And at the San Luis Pass toll bridge where mostly they wait for cars, John Newland says he waits for justice.

Justice that’s been a year coming.

That's how long it's been since 11 News witnessed an encounter between Newland and noted ornithologist Jim Stevenson.

“I just wanted to make sure he wasn't killing more of my cats,” said Newland. “My cats.”

The confrontation came as Stevenson had just been arrested for allegedly shooting a cat living in a colony beneath the bridge and charged with a felony count of animal cruelty.

At the time, he told us he’d do whatever necessary to protect wild birds, especially endangered species.

(As I write this, the trial is being held and the case is with the jury.)

While the case itself revolves around whether a free-roaming cat nonetheless tended to by a human is wild (in which case killing it is not necessarily illegal), the case reveals the poverty of the concept of “animal rights.” One party, a cat-lover, believes that his cats’ right to life trumps that of the birds the other party favors.

But of course both parties cannot simultaneously have rights to life; nature will not put up with that. And so there is no way human law and logic could navigate a dispute like this and come up with an answer of whether any animal’s “rights” have been violated. And so instead the dispute revolves around a right unique, like all rights worthy of the name, to humans – the right to own property, including animals.

In recent years many pressure groups who oppose meat-eating, testing of cosmetics and medicines on animals before they are used on humans, etc. have used the word “right” liberally. But animals cannot have “rights” in the sense that we do – they cannot make the sorts of choices we make, they cannot sue to claim their rights, they cannot knowingly adhere to any social contract that parcels out rights and responsibilities. (Some humans, e.g. the severely disabled, admittedly cannot do these things either, but that is because of random chance, either genetic or due to an accident, shooting, etc; any state leaving them unable to assert or use rights could happen to any human who can do so. John Rawls’ “veil of ignorance,” even though it does not justify the welfare-state uses to which he put it, suffices to establish this.)

Cruelty to animals, up to a point, arguably ought to be a crime, but only because humans believe it to be so, not because the animals are invested with rights. If you drive during the summer and your windshield is full of dead bugs, you cannot be said to have violated the rights of any entity that could sensibly possess them. The lack of cognitive sophistication of such animals also makes it an infinitesimal crime at worst to kill them. The logic of rights is even more absurd when extended to, say, cobras, whose very nature can result in the cruel death of people. (On the other hand, the argument is vulnerable the closer we get to humanity - chimps, for example.) That aside, all we can do is arrange animals according to how much we object to their suffering in particular circumstances and depending on the animal, but that again is using human tastes to determine where animal rights begin and end, rather than asserting that the animals intrinsically possess them. Animal cruelty is wrong only because it upsets humans, not because the animals have rights of the sorts humans have.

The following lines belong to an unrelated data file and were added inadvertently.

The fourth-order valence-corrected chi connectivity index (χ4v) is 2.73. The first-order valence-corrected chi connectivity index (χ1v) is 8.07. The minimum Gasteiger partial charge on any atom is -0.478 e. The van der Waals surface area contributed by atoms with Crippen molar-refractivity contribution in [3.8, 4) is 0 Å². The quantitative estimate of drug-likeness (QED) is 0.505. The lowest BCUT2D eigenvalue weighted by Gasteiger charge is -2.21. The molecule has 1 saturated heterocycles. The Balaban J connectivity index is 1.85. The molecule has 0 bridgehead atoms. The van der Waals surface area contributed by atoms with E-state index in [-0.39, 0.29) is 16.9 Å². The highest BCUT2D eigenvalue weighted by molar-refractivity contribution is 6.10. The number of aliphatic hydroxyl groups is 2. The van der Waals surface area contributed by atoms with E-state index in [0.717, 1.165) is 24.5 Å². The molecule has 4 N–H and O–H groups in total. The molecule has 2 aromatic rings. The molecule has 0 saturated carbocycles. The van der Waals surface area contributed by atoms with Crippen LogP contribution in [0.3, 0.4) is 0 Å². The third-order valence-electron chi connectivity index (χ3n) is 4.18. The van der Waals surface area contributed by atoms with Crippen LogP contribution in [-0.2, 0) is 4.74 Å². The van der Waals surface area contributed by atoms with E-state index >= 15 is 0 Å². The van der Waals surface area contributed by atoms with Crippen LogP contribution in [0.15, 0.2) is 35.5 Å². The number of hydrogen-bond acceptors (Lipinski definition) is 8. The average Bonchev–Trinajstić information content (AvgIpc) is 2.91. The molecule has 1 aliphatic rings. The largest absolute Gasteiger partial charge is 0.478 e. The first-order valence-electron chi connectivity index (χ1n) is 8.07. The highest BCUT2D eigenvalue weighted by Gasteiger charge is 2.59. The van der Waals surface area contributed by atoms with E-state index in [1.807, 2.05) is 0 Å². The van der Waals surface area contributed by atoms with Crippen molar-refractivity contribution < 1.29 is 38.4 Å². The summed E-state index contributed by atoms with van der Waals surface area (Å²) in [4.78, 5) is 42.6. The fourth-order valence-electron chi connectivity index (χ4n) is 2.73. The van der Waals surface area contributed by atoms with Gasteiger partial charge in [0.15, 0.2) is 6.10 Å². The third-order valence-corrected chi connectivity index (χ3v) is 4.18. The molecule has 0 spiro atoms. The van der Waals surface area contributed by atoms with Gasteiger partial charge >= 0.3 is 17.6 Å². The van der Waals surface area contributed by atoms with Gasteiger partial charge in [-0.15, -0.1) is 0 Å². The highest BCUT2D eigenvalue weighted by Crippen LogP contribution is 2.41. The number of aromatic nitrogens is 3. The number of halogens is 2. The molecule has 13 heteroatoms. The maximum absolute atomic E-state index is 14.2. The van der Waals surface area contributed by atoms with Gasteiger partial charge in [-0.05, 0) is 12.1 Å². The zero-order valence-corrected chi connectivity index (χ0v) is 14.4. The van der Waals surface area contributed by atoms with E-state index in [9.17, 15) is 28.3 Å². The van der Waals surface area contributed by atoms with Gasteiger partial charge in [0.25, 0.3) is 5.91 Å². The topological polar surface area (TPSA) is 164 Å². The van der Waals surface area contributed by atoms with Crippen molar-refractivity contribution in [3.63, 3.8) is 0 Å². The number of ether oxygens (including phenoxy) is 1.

Wednesday, November 14, 2007

How Wal-Mart Could Really Improve Health-Care Benefits

The New York Times tells of Wal-Mart’s new willingness to increase its contribution to health benefits for its employees. As others have noted, whatever reforms to our health-care system emerge will not do much if they only happen one demonized employer at a time. But, in what the author obviously considers a throwaway line, a key to Wal-Mart really doing a lot for the health-care system is buried in the middle of the article:

In one sign of its success so far, the company has pushed down the price of 2,400 generic prescription drugs to $4 a month for employees, starting next year, a program that it offers, in more limited form, to its customers.

Now, the chain is even considering weight-loss clinics in its 4,000 stores and is toying with the idea of selling health insurance, hoping to finally bring coverage within reach of most Americans. (Emphasis added)

Like all producers, Wal-Mart is a seller of goods and services first and a buyer of labor services second. Jobs and wages are the tail, consumer demands the dog. But Wal-Mart is an unusually influential and powerful producer, because of its business model of constantly lowering prices. And here it could make a big difference, by revolutionizing the way health insurance is sold. Presumably, its plan would offer lower prices for the same services, but would also have higher deductibles and more resemble a catastrophic health-insurance model (the traditional one, and the expected one for an insurance product) rather than simply a plan to pay almost all the policyholder’s health costs, routine or unexpected. By selling health insurance the Wal-Mart way the company could do a lot for Americans who find health care expensive.